Vote counting a long, slow process - IEC official

2016-08-05 22:06

Cape Town - Counting votes is a laborious process, Western Cape IEC official Esmond Fortuin said on Friday as the last results trickled in.

He explained that when the last voter has left, the doors are closed at the voting stations and the long haul process of counting begins.

But first, party agents gather around the table as the ballot boxes are opened and the papers are taken out one by one.

The number of ballot papers in the box is reconciled with the number of people who voted, among other administrative processes.

When the counting starts the IEC official in charge lifts the paper and shows it to the agents gathered around and announces who the vote is for.
The party agents lean forward to check that it is correct and the vote is recorded for that party while the agents watch.

"Now imagine doing this thousands of times until all the votes at that station are counted," said Fortuin who had not slept for 36 hours.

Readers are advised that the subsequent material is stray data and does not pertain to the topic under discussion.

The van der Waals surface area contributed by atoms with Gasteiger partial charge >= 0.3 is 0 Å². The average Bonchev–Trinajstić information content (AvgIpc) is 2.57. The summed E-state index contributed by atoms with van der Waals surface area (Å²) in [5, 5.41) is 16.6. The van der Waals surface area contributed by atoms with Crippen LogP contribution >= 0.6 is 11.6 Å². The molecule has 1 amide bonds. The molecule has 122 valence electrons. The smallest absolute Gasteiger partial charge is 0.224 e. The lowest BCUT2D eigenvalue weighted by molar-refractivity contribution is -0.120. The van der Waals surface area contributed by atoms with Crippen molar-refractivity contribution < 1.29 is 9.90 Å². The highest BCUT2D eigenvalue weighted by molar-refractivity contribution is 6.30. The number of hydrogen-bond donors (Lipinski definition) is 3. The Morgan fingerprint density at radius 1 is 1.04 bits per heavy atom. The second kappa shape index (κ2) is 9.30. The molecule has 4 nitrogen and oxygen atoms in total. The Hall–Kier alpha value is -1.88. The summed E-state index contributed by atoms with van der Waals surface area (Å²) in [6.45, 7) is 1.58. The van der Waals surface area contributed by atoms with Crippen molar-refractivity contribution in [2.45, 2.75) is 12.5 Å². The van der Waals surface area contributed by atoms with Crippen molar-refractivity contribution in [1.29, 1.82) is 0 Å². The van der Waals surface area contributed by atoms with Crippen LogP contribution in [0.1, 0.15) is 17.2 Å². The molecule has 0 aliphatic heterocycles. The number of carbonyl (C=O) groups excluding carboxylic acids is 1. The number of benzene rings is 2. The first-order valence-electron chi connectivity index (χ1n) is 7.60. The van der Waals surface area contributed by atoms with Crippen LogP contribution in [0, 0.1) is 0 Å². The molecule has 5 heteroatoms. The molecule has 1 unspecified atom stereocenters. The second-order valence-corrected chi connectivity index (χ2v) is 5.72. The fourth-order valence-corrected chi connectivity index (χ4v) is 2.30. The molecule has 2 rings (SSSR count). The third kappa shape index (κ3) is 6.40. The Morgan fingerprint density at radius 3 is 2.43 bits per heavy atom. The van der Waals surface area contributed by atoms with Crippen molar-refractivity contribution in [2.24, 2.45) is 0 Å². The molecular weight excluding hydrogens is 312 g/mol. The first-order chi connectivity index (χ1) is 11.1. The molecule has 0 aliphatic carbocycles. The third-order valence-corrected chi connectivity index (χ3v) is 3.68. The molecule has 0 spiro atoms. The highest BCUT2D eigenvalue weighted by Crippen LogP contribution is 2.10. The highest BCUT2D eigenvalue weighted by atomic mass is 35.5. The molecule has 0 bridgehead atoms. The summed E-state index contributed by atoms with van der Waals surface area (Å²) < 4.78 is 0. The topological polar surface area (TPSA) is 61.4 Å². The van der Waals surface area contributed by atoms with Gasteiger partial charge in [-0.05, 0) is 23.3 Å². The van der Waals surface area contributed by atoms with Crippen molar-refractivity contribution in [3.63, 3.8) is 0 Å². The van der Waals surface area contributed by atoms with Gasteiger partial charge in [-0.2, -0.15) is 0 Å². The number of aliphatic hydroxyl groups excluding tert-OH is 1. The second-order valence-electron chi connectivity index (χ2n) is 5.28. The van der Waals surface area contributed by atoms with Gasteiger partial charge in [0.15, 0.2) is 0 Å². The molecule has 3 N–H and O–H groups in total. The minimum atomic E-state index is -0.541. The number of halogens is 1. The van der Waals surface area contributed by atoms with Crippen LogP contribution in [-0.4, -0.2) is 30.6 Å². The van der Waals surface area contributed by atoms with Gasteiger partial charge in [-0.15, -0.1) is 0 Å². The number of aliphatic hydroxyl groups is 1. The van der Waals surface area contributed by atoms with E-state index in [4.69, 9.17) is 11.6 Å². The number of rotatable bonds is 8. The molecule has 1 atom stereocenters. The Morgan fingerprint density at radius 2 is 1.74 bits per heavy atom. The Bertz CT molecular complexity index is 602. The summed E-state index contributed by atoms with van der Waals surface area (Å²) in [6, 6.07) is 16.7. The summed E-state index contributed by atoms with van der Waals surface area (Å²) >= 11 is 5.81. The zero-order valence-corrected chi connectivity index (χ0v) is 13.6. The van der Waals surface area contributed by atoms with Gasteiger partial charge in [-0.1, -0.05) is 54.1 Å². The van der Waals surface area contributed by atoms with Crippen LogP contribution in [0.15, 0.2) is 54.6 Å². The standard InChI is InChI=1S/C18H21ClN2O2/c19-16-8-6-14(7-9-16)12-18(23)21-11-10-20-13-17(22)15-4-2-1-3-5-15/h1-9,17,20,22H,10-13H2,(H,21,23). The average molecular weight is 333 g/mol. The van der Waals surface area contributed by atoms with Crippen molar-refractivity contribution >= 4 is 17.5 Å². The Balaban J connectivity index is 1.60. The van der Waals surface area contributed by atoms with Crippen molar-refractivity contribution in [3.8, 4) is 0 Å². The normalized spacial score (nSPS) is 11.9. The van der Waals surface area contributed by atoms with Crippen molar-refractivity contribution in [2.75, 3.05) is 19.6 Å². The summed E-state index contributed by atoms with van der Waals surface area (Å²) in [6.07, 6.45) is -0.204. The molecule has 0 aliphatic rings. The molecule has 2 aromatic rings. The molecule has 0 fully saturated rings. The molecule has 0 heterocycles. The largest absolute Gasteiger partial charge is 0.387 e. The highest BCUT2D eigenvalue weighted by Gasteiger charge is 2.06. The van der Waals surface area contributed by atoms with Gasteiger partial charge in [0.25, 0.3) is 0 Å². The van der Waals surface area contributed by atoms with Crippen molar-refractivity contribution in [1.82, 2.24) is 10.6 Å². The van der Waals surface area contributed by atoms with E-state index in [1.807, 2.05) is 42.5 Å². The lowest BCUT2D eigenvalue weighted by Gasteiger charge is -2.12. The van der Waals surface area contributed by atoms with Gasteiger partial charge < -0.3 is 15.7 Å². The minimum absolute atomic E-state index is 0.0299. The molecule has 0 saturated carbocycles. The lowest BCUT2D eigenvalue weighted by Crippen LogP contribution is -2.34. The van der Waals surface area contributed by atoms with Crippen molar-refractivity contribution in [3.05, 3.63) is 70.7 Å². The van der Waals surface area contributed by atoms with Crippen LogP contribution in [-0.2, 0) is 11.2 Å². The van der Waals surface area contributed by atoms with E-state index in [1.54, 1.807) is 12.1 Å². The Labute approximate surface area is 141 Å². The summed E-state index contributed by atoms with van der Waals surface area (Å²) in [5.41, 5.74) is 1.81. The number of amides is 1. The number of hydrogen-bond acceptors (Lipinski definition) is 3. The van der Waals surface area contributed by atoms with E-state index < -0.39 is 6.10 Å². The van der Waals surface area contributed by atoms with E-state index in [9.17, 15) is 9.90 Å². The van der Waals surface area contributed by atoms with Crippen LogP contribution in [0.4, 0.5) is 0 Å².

Secret storage facilities

"And then you must remember there are interjections in between to make sure everything is right."

This carries on until all the ballots have been counted.

Then the result is sent through to the results centre and it is captured.  

Independent auditors also do their checks. 

When the counting is all done, the votes are transported to secret secure storage facilities around the respective provinces where they are kept in locked safes.

At that point they are quarantined in case they need to be recounted or checked.  

The IEC said it had received 28 complaints for this election.

The results are traditionally announced the first Saturday after elections, but the chief electoral officer has seven days from the end of voting to declare results.

Read more on: iec  |  local elections 2016